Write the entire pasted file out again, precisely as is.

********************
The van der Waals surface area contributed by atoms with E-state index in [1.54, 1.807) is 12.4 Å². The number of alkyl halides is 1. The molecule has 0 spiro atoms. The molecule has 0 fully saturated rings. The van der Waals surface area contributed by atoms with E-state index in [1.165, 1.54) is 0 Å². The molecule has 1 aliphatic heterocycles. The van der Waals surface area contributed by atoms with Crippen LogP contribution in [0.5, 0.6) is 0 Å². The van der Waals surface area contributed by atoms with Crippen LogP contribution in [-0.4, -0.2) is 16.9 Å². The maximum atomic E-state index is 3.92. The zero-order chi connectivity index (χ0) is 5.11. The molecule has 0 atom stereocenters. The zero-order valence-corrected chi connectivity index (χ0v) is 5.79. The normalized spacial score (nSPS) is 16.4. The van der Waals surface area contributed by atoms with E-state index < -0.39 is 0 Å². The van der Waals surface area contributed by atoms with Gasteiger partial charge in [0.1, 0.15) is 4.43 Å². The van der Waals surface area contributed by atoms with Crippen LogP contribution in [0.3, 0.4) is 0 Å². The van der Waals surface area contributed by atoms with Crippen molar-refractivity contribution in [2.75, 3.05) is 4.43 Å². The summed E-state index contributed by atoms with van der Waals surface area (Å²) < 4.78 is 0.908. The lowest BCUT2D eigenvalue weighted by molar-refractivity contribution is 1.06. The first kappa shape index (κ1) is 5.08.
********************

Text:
The van der Waals surface area contributed by atoms with E-state index in [1.54, 1.807) is 12.4 Å². The number of alkyl halides is 1. The molecule has 0 spiro atoms. The molecule has 0 fully saturated rings. The van der Waals surface area contributed by atoms with E-state index in [1.165, 1.54) is 0 Å². The molecule has 1 aliphatic heterocycles. The van der Waals surface area contributed by atoms with Crippen LogP contribution in [0.5, 0.6) is 0 Å². The van der Waals surface area contributed by atoms with Crippen LogP contribution in [-0.4, -0.2) is 16.9 Å². The maximum atomic E-state index is 3.92. The zero-order chi connectivity index (χ0) is 5.11. The molecule has 0 atom stereocenters. The zero-order valence-corrected chi connectivity index (χ0v) is 5.79. The normalized spacial score (nSPS) is 16.4. The van der Waals surface area contributed by atoms with E-state index < -0.39 is 0 Å². The van der Waals surface area contributed by atoms with Gasteiger partial charge in [0.1, 0.15) is 4.43 Å². The van der Waals surface area contributed by atoms with Crippen LogP contribution in [0.3, 0.4) is 0 Å². The van der Waals surface area contributed by atoms with Crippen molar-refractivity contribution in [2.75, 3.05) is 4.43 Å². The summed E-state index contributed by atoms with van der Waals surface area (Å²) < 4.78 is 0.908. The lowest BCUT2D eigenvalue weighted by molar-refractivity contribution is 1.06. The first kappa shape index (κ1) is 5.08.